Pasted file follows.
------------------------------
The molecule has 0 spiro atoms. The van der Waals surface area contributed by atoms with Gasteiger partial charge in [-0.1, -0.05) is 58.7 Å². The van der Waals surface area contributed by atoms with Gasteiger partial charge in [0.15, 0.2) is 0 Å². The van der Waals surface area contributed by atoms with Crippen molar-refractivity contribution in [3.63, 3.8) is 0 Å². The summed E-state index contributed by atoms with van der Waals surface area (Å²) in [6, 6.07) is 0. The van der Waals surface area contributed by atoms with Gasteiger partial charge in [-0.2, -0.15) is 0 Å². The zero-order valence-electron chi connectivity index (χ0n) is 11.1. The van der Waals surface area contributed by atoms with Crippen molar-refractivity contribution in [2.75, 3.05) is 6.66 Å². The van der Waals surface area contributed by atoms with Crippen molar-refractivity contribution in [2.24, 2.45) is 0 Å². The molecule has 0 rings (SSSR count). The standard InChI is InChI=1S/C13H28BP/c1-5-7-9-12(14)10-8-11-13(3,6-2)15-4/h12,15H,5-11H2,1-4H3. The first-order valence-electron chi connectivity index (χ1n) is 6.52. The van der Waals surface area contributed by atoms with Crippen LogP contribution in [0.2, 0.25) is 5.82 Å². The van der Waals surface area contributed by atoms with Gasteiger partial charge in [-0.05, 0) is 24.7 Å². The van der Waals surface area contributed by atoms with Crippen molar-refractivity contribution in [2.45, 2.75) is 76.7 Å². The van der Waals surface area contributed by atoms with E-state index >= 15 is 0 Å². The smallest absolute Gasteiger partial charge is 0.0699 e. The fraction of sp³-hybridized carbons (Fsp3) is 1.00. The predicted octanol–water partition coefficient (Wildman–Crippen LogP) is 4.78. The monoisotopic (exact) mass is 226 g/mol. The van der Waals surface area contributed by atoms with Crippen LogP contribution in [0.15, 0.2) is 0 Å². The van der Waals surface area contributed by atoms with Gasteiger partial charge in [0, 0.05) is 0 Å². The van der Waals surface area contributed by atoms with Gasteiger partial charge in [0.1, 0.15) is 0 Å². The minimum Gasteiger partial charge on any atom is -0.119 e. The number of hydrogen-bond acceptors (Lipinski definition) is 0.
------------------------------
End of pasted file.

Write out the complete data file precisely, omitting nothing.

The molecule has 0 spiro atoms. The van der Waals surface area contributed by atoms with Gasteiger partial charge in [-0.1, -0.05) is 58.7 Å². The van der Waals surface area contributed by atoms with Gasteiger partial charge in [0.15, 0.2) is 0 Å². The van der Waals surface area contributed by atoms with Crippen molar-refractivity contribution in [3.63, 3.8) is 0 Å². The summed E-state index contributed by atoms with van der Waals surface area (Å²) in [6, 6.07) is 0. The van der Waals surface area contributed by atoms with Gasteiger partial charge in [-0.2, -0.15) is 0 Å². The zero-order valence-electron chi connectivity index (χ0n) is 11.1. The van der Waals surface area contributed by atoms with Crippen molar-refractivity contribution in [2.75, 3.05) is 6.66 Å². The van der Waals surface area contributed by atoms with Crippen molar-refractivity contribution in [2.24, 2.45) is 0 Å². The molecule has 0 rings (SSSR count). The standard InChI is InChI=1S/C13H28BP/c1-5-7-9-12(14)10-8-11-13(3,6-2)15-4/h12,15H,5-11H2,1-4H3. The first-order valence-electron chi connectivity index (χ1n) is 6.52. The van der Waals surface area contributed by atoms with Crippen LogP contribution in [0.2, 0.25) is 5.82 Å². The van der Waals surface area contributed by atoms with Gasteiger partial charge in [-0.05, 0) is 24.7 Å². The van der Waals surface area contributed by atoms with Crippen molar-refractivity contribution in [2.45, 2.75) is 76.7 Å². The van der Waals surface area contributed by atoms with E-state index >= 15 is 0 Å². The smallest absolute Gasteiger partial charge is 0.0699 e. The fraction of sp³-hybridized carbons (Fsp3) is 1.00. The predicted octanol–water partition coefficient (Wildman–Crippen LogP) is 4.78. The monoisotopic (exact) mass is 226 g/mol. The van der Waals surface area contributed by atoms with Crippen LogP contribution in [0.15, 0.2) is 0 Å². The van der Waals surface area contributed by atoms with Gasteiger partial charge in [0, 0.05) is 0 Å². The van der Waals surface area contributed by atoms with Gasteiger partial charge in [0.1, 0.15) is 0 Å². The minimum Gasteiger partial charge on any atom is -0.119 e. The number of hydrogen-bond acceptors (Lipinski definition) is 0.